At night, you can fall asleep on that very same rooftop, if you wish, under a million stars – the same stars that guided merchants and dreamers in their Silk Road travels, for thousands of years.

Scroll down for 30 more amazing Mardin photos!

Mor Hananyo Monastery aramaic inscription

Aramaic inscriptions in Mor Hananyo

southeastern turkey mountains

The dramatic lansdcape of the region

boy in souk silk road travel

A blue eyed boy in the market

staircase turkey

A staircase leading up, for amazing views

southeastern turkey landscape

Rocky hills in the afternoon

Mor Hananyo Monastery roof

The ceiling of Mor Hananyo, built with no mortar

Mor Hananyo Monastery bishop

The bishop (and guide!) of Mor Hananyo monastery

medrese arch hills view

Looking out towards Mesopotamia

girl on stairs turkey

A little girl on her way home

azafran monastery fountain

A geometric fountain at Mor Hananyo monastery

kasimirye medrese key

The key that opens Kasimirye Medrese

fount of life kasimirye medrese

The fount of life at Kasimirye Medrese

turkish women sewing

A sewing community centre we stumbled upon

view from rooftops mardin

Views over the plains from the rooftops

girls walking turkey

Girls walking around the upper part of town

minaret clouds

One of many minarets in town

mardin mesopotamia view

In Spring, the plains are green and lush

men on rooftop mardin

Friends enjoying time together on a rooftop

mardin turkey soap shops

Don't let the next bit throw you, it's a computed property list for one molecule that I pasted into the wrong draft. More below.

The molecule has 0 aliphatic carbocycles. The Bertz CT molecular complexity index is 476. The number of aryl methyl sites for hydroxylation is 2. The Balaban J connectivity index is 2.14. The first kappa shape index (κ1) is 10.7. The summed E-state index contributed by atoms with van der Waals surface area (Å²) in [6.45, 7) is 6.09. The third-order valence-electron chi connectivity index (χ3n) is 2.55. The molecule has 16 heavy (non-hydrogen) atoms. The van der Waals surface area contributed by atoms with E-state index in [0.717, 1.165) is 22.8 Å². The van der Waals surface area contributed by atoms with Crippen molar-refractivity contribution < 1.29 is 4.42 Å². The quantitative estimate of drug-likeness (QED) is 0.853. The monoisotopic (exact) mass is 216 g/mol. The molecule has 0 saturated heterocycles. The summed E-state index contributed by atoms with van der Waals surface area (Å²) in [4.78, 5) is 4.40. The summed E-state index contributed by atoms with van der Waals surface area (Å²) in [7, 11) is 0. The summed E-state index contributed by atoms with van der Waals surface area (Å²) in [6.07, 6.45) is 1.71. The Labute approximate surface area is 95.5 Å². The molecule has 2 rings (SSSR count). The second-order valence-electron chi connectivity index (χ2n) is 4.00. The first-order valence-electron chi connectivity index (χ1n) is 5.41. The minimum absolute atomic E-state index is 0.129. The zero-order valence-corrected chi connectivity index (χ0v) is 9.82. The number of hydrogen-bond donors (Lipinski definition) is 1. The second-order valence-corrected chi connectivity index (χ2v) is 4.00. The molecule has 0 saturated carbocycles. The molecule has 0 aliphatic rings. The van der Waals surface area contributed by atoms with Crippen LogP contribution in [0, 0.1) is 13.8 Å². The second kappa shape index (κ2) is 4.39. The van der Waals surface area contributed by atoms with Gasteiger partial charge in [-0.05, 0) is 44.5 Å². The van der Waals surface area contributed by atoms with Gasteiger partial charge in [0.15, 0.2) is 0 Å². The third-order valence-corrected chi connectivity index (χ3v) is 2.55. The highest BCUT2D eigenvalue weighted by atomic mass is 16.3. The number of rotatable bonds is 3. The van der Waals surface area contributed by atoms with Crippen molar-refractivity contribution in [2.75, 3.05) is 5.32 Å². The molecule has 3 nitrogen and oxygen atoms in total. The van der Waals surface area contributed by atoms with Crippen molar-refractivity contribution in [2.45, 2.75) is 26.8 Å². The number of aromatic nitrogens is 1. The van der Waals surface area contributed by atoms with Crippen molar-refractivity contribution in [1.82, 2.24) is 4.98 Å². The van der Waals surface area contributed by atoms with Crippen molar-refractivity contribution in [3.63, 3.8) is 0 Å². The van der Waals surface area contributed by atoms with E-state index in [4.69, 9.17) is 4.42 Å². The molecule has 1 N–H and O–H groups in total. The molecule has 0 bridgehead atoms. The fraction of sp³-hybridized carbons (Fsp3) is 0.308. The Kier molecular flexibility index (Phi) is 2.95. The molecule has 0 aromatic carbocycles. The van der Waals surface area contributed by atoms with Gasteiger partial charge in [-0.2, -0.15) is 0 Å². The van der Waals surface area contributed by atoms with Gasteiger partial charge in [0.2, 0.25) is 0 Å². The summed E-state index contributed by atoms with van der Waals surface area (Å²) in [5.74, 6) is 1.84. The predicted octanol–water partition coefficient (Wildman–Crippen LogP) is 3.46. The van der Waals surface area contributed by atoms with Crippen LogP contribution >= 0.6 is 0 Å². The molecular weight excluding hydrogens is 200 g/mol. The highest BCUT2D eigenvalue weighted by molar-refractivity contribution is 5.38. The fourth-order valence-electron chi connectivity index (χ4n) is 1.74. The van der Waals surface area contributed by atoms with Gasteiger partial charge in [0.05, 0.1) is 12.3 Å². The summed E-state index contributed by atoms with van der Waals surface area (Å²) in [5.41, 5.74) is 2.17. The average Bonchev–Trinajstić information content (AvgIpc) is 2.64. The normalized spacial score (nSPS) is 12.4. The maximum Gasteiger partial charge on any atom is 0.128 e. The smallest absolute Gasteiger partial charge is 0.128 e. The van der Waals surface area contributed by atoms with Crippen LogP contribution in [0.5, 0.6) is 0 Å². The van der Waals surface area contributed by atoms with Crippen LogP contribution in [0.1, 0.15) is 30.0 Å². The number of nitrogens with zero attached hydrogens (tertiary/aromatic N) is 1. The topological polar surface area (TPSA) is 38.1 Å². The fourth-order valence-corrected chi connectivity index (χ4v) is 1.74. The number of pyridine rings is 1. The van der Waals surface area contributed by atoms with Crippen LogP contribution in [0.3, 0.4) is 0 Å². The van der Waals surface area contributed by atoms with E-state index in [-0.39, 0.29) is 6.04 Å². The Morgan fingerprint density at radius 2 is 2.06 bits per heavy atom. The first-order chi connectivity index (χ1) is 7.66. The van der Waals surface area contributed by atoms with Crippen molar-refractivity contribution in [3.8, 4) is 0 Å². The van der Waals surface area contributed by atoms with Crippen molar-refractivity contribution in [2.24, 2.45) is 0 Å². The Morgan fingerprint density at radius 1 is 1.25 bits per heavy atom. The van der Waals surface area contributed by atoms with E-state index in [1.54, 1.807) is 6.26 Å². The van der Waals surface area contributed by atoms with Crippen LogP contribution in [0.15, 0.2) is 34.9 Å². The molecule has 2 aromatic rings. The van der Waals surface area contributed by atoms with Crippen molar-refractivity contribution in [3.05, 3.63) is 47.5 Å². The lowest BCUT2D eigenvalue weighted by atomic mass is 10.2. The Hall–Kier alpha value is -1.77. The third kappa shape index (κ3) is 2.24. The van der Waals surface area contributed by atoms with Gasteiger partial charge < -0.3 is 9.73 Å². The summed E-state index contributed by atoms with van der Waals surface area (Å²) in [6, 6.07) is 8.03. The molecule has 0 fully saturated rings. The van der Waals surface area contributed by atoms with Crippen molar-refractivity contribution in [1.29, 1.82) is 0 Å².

The soap shops around First street

mardin first street musician

Musicians on First street opening party

silk road travel child

A boy watching the parade

turkey old men sitting

And some men enjoying the show

turkey children balcony

Teenagers surveying everything from above

boy and arrow silk road travel

A boy playing with a homemade bow

mardin first street opening party performer

A performer at First street opening party

mardin first street opening parade

Stilt walkers down First street

phone concert night

The final concert

turkey rooftop sunset

Watching the sunset from a rooftop

mardin sunset rooftops

Mardin rooftops in the early evening

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10 Responses

  1. [email protected]

    Hi Margherita, I enjoyed this post a lot. I know ancient travel on the Silk Road was grueling but for me they also evoke some kind of romance and a lot beauty. It imagined that it was so exhilarating to enter beautiful Mardin after all the challenges on the road. It’s interesting to learn that what ancient travelers had seen in Mardin are pretty much the same what the modern travelers can see today. Your photos of Mardin are beautiful and they certainly speak. I felt transported.
    [email protected] recently posted…Antarctica: Kayaking, Neko Harbor & Cuverville’s IcebergsMy Profile

    Reply
  2. Artwin

    One of the best cities I’ve ever visited while traveling to Turkey! Turkey as a whole never disappointed me, but Mardin is even one level above that – simply fantastic! And thanks for this awesome post and photos!

    Reply
  3. Katherine

    What an amazing photojournal! It was so great you were able to capture the festival. We never made it to Mardin, but the Silk Road would have to be one of my favourite travel destinations. It is absolutely stunning.

    Reply
    • Margherita

      Thanks so much! Travelling the whole of the Silk Road is also one of my dreams, so I will follow your blog from now on!

      Reply